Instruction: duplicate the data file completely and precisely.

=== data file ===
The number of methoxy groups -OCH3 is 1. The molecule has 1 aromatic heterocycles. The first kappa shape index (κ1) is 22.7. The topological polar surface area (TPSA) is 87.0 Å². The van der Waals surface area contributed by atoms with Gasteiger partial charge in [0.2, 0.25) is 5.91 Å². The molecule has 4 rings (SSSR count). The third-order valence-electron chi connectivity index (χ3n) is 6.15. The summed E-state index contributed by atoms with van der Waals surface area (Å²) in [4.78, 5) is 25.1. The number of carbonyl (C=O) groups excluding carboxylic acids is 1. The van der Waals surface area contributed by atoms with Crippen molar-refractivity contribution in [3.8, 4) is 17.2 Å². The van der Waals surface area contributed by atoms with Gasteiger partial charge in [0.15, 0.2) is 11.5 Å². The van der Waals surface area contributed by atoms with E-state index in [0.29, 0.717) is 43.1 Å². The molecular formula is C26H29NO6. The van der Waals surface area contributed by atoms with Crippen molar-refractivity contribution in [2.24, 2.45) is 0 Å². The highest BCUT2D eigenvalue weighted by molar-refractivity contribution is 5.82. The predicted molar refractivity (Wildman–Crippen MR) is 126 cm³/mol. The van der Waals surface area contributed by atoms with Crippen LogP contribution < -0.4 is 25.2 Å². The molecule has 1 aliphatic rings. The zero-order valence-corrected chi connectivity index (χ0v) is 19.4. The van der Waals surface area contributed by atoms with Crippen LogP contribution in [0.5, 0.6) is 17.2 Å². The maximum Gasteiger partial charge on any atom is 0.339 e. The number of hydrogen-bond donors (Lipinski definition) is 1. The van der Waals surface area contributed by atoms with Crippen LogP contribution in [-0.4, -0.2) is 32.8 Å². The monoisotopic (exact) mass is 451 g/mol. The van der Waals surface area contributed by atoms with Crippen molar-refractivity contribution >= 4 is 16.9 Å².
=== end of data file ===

The number of methoxy groups -OCH3 is 1. The molecule has 1 aromatic heterocycles. The first kappa shape index (κ1) is 22.7. The topological polar surface area (TPSA) is 87.0 Å². The van der Waals surface area contributed by atoms with Gasteiger partial charge in [0.2, 0.25) is 5.91 Å². The molecule has 4 rings (SSSR count). The third-order valence-electron chi connectivity index (χ3n) is 6.15. The summed E-state index contributed by atoms with van der Waals surface area (Å²) in [4.78, 5) is 25.1. The number of carbonyl (C=O) groups excluding carboxylic acids is 1. The van der Waals surface area contributed by atoms with Crippen molar-refractivity contribution in [3.8, 4) is 17.2 Å². The van der Waals surface area contributed by atoms with Gasteiger partial charge in [0.15, 0.2) is 11.5 Å². The van der Waals surface area contributed by atoms with E-state index in [0.29, 0.717) is 43.1 Å². The molecular formula is C26H29NO6. The van der Waals surface area contributed by atoms with Crippen molar-refractivity contribution in [2.24, 2.45) is 0 Å². The highest BCUT2D eigenvalue weighted by molar-refractivity contribution is 5.82. The predicted molar refractivity (Wildman–Crippen MR) is 126 cm³/mol. The van der Waals surface area contributed by atoms with Crippen LogP contribution < -0.4 is 25.2 Å². The molecule has 1 aliphatic rings. The zero-order valence-corrected chi connectivity index (χ0v) is 19.4. The van der Waals surface area contributed by atoms with Crippen LogP contribution in [0.5, 0.6) is 17.2 Å². The maximum Gasteiger partial charge on any atom is 0.339 e. The number of hydrogen-bond donors (Lipinski definition) is 1. The van der Waals surface area contributed by atoms with Crippen LogP contribution in [-0.4, -0.2) is 32.8 Å². The monoisotopic (exact) mass is 451 g/mol. The van der Waals surface area contributed by atoms with Crippen molar-refractivity contribution >= 4 is 16.9 Å².